Tag Archives: guarantee

MicroCredit Enterprises to grow to a $100 million guarantee fund – Interview with Jonathan Lewis, CEO of MicroCredit Enterprises

4 Dec

Jonathan C Lewis

Jonathan C Lewis

 

 

 

Bhalchander: We have with us today Jonathan Lewis, who is the CEO of MicroCredit Enterprises. MicroCredit Enterprises is committed to reducing poverty by mobilizing private investment capital to finance micro-businesses throughout the world.  Jonathan – Congratulations on winning the Social Venture Innovation award and for being recognized as an honoree by the World Affairs Council of Northern California. And thank you for taking time from your busy schedule to be with us.

 

Jonathan Lewis:  Thank you for your own commitment to economic justice and for inviting MicroCredit Enterprises to this interview. 

MicroCredit Enterprises is deeply honored to be recognized for our pioneering social venture model.  In three years, we have created a stable financing model which is sustaining 100,000 microloans reaching 500,000 poor individuals (89% of whom are women and children) via 28 MFIs partners in 15 nations on 4 continents without needing a single dime of donations, grants OR investment.  In the end, as proud as we are of these awards, our lasting pride comes from knowing that literally thousands of children will go to bed tonight without the pang of an empty tummy and their mothers will awake tomorrow to a more hopeful life. 

 

Bhalchander : I read that Microcredit Enterprise utilizes ‘idle capital’ to help the poor. It is a very interesting concept to take something which is idle and use it for public good. Can you tell us more about your innovative model and Microcredit Enterprises?

 Jonathan Lewis:  Because poor women do not have collateral or credit histories, MicroCredit Enterprises Guarantors – the key program benefactors — pledge collateral assets and personal guarantees (not a donation or grant) to back loans to MicroCredit Enterprises that are used to fund an overseas microfinance loan portfolio.  Our Guarantors realize returns in the open market, manage their own funds and simultaneously support about 5,000 small entrepreneurs.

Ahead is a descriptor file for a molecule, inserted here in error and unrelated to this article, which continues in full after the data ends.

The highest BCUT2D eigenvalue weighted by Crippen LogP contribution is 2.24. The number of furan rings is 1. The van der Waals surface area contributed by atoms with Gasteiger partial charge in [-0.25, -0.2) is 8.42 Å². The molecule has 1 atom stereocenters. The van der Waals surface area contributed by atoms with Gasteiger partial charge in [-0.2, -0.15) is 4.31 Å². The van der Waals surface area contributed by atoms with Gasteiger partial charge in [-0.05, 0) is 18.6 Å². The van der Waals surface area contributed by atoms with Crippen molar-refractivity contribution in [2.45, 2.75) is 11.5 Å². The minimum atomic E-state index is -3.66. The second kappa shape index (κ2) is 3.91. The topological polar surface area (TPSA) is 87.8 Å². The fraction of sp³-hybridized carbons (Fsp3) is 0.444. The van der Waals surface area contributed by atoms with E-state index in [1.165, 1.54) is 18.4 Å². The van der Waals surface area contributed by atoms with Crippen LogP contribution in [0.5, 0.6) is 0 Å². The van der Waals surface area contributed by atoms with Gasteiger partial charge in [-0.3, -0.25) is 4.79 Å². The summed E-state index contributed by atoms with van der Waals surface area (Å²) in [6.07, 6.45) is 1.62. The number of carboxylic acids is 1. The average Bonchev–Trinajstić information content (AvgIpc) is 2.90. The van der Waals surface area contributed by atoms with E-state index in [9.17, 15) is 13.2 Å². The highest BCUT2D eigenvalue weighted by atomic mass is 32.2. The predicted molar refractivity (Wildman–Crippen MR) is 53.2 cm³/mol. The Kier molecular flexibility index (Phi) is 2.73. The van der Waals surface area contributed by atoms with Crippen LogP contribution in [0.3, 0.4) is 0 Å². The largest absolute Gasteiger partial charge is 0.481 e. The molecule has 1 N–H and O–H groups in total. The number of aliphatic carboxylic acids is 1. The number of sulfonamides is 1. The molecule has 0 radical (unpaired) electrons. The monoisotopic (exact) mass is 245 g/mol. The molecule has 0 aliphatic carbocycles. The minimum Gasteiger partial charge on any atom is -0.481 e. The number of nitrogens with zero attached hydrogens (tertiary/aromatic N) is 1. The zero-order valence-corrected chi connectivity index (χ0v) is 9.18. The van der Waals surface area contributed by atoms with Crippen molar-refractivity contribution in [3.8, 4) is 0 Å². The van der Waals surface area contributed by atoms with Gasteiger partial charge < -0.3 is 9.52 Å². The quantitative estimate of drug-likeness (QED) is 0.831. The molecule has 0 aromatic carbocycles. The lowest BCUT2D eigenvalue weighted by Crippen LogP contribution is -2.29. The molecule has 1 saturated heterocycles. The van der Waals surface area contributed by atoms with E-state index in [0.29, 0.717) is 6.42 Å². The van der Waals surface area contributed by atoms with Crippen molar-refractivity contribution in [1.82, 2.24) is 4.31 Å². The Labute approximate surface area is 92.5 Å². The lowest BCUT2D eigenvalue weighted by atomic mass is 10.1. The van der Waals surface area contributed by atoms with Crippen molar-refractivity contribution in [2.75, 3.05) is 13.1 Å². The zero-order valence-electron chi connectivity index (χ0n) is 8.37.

In the event of an overseas financial loss, each Guarantor bears the tax-deductible loss on an equitable, pro rata basis with all other Guarantors.  Guarantors do not realize a return on the guarantee risk, but do maintain complete control of their assets, thus receiving all investment returns from their portfolios.

 

Bhalchander:  In how many countries does Microcredit Enterprises operate currently and how have you chosen the countries to operate in?

 Jonathan Lewis:  MicroCredit Enterprises is in 15 nations diversified across 4 continents.  The special focus is sustainable economic development for families living in extreme poverty ($1.00 per day or worse), so our lending criteria are, first and foremost, targeted to reach overseas microfinance partners in rural areas with high numbers of deeply impoverished women.  Secondarily, we apply strict geographic diversification to minimize risk.  Since MicroCredit Enterprises is entirely open source, your readers can visit our website  to study our specific criteria, loan process and evaluate what we have accomplished and – if they wish – build on it.

 

Bhalchander: What were the biggest challenges you faced in setting up and growing Microcredit Enterprises? How did you tackle them?

Jonathan Lewis:  The steepest hill to climb, which still exists today, is explaining our new model, a new funding paradigm.  Since MicroCredit Enterprises depends on neither donations nor social investments, we have an important educational job to explain how a foundation, high net worth individual or company can directly impact lives around the world without writing a check. 

 The solution?  Patience, and old-fashioned, low-tech guerilla marketing by word of mouth.  

 

Bhalchander :  You were a very successful business executive before you started MicroCredit Enterprises. Can you tell us a little bit more about what you did before starting MicroCredit Enterprises?

Jonathan Lewis:  My last commercial venture was an international knowledge company in the healthcare field.  Among other services, we organized trade missions to other countries to investigate healthcare systems and business opportunities and hosted the International Summit on Public-Private Healthcare Partnerships.  The Summit was attended by delegations from about 80 nations.  One day I realized that I cared more about the people who get no healthcare at all.

 

Bhalchander: In your experience what is tougher and why – running your previous organization or setting up and growing Microcredit Enterprises?

Jonathan Lewis:  Both are tough, but in different ways.  All businesses, social or otherwise, and all nonprofits serve multiple stakeholders:  shareholders, customers, the larger community interest, etc.  A social venture adds mission clarity, but – as the adage goes – “no margin, no mission”. 

 

Bhalchander: In the last few months, everyone’s attention has been on the economic crisis. Microfinance is also seeing a lot of changes – there is private equity and venture capital coming in. Are there any new kind of risks Microfinance faces and something we should all watch out for?